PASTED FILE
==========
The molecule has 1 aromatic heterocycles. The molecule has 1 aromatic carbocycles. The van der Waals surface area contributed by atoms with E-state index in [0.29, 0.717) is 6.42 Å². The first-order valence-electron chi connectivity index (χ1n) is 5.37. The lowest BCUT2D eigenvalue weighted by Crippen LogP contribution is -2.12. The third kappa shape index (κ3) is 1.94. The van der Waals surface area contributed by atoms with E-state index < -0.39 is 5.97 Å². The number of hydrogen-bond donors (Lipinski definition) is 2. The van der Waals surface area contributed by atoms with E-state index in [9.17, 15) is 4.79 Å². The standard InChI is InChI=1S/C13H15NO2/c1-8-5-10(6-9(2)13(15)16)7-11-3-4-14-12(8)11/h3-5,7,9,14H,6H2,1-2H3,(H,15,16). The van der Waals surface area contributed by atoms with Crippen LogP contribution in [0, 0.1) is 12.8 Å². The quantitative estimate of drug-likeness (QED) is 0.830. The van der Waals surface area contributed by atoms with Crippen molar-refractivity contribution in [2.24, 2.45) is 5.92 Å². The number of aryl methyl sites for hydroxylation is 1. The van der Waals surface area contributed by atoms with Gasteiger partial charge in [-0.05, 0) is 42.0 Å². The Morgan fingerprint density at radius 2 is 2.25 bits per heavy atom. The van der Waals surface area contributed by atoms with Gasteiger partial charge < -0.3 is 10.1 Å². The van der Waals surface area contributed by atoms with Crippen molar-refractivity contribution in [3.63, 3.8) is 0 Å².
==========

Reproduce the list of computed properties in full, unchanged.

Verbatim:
The molecule has 1 aromatic heterocycles. The molecule has 1 aromatic carbocycles. The van der Waals surface area contributed by atoms with E-state index in [0.29, 0.717) is 6.42 Å². The first-order valence-electron chi connectivity index (χ1n) is 5.37. The lowest BCUT2D eigenvalue weighted by Crippen LogP contribution is -2.12. The third kappa shape index (κ3) is 1.94. The van der Waals surface area contributed by atoms with E-state index < -0.39 is 5.97 Å². The number of hydrogen-bond donors (Lipinski definition) is 2. The van der Waals surface area contributed by atoms with E-state index in [9.17, 15) is 4.79 Å². The standard InChI is InChI=1S/C13H15NO2/c1-8-5-10(6-9(2)13(15)16)7-11-3-4-14-12(8)11/h3-5,7,9,14H,6H2,1-2H3,(H,15,16). The van der Waals surface area contributed by atoms with Crippen LogP contribution in [0, 0.1) is 12.8 Å². The quantitative estimate of drug-likeness (QED) is 0.830. The van der Waals surface area contributed by atoms with Crippen molar-refractivity contribution in [2.24, 2.45) is 5.92 Å². The number of aryl methyl sites for hydroxylation is 1. The van der Waals surface area contributed by atoms with Gasteiger partial charge in [-0.05, 0) is 42.0 Å². The Morgan fingerprint density at radius 2 is 2.25 bits per heavy atom. The van der Waals surface area contributed by atoms with Gasteiger partial charge < -0.3 is 10.1 Å². The van der Waals surface area contributed by atoms with Crippen molar-refractivity contribution in [3.63, 3.8) is 0 Å².